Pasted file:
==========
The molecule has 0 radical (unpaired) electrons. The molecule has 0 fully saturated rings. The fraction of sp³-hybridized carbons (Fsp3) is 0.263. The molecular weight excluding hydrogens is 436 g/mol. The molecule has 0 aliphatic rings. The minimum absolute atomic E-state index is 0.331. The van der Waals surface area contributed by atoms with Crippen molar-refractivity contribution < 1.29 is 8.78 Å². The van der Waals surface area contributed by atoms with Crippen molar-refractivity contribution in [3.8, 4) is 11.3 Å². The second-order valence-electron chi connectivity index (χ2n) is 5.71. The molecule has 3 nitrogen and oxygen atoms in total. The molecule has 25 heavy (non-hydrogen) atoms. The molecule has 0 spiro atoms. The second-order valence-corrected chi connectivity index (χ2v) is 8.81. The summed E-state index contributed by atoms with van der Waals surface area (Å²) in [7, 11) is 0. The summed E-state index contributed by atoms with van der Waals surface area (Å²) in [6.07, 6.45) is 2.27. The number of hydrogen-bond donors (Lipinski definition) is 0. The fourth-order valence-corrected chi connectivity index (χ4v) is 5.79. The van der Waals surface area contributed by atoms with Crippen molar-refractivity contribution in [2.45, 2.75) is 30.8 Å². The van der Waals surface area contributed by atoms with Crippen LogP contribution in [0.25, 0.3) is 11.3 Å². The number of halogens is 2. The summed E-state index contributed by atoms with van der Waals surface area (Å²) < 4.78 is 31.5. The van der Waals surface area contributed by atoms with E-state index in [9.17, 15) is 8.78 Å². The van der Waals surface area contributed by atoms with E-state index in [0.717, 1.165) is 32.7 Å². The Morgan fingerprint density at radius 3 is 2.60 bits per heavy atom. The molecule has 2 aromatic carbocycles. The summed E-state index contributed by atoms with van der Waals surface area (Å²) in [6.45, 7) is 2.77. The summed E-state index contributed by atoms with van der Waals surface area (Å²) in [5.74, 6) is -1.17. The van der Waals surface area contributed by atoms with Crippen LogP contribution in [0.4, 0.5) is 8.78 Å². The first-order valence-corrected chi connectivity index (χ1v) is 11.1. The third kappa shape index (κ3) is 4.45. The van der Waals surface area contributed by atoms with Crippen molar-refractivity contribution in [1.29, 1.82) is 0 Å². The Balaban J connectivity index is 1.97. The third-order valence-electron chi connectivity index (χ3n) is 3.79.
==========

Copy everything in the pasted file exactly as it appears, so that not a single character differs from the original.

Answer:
The molecule has 0 radical (unpaired) electrons. The molecule has 0 fully saturated rings. The fraction of sp³-hybridized carbons (Fsp3) is 0.263. The molecular weight excluding hydrogens is 436 g/mol. The molecule has 0 aliphatic rings. The minimum absolute atomic E-state index is 0.331. The van der Waals surface area contributed by atoms with Crippen molar-refractivity contribution < 1.29 is 8.78 Å². The van der Waals surface area contributed by atoms with Crippen molar-refractivity contribution in [3.8, 4) is 11.3 Å². The second-order valence-electron chi connectivity index (χ2n) is 5.71. The molecule has 3 nitrogen and oxygen atoms in total. The molecule has 25 heavy (non-hydrogen) atoms. The molecule has 0 spiro atoms. The second-order valence-corrected chi connectivity index (χ2v) is 8.81. The summed E-state index contributed by atoms with van der Waals surface area (Å²) in [7, 11) is 0. The summed E-state index contributed by atoms with van der Waals surface area (Å²) in [6.07, 6.45) is 2.27. The number of hydrogen-bond donors (Lipinski definition) is 0. The fourth-order valence-corrected chi connectivity index (χ4v) is 5.79. The van der Waals surface area contributed by atoms with Crippen molar-refractivity contribution in [2.45, 2.75) is 30.8 Å². The van der Waals surface area contributed by atoms with Crippen LogP contribution in [0.25, 0.3) is 11.3 Å². The number of halogens is 2. The summed E-state index contributed by atoms with van der Waals surface area (Å²) < 4.78 is 31.5. The van der Waals surface area contributed by atoms with E-state index in [9.17, 15) is 8.78 Å². The van der Waals surface area contributed by atoms with E-state index in [0.717, 1.165) is 32.7 Å². The Morgan fingerprint density at radius 3 is 2.60 bits per heavy atom. The molecule has 2 aromatic carbocycles. The summed E-state index contributed by atoms with van der Waals surface area (Å²) in [6.45, 7) is 2.77. The summed E-state index contributed by atoms with van der Waals surface area (Å²) in [5.74, 6) is -1.17. The van der Waals surface area contributed by atoms with Crippen LogP contribution in [0.4, 0.5) is 8.78 Å². The first-order valence-corrected chi connectivity index (χ1v) is 11.1. The third kappa shape index (κ3) is 4.45. The van der Waals surface area contributed by atoms with Crippen molar-refractivity contribution in [1.29, 1.82) is 0 Å². The Balaban J connectivity index is 1.97. The third-order valence-electron chi connectivity index (χ3n) is 3.79.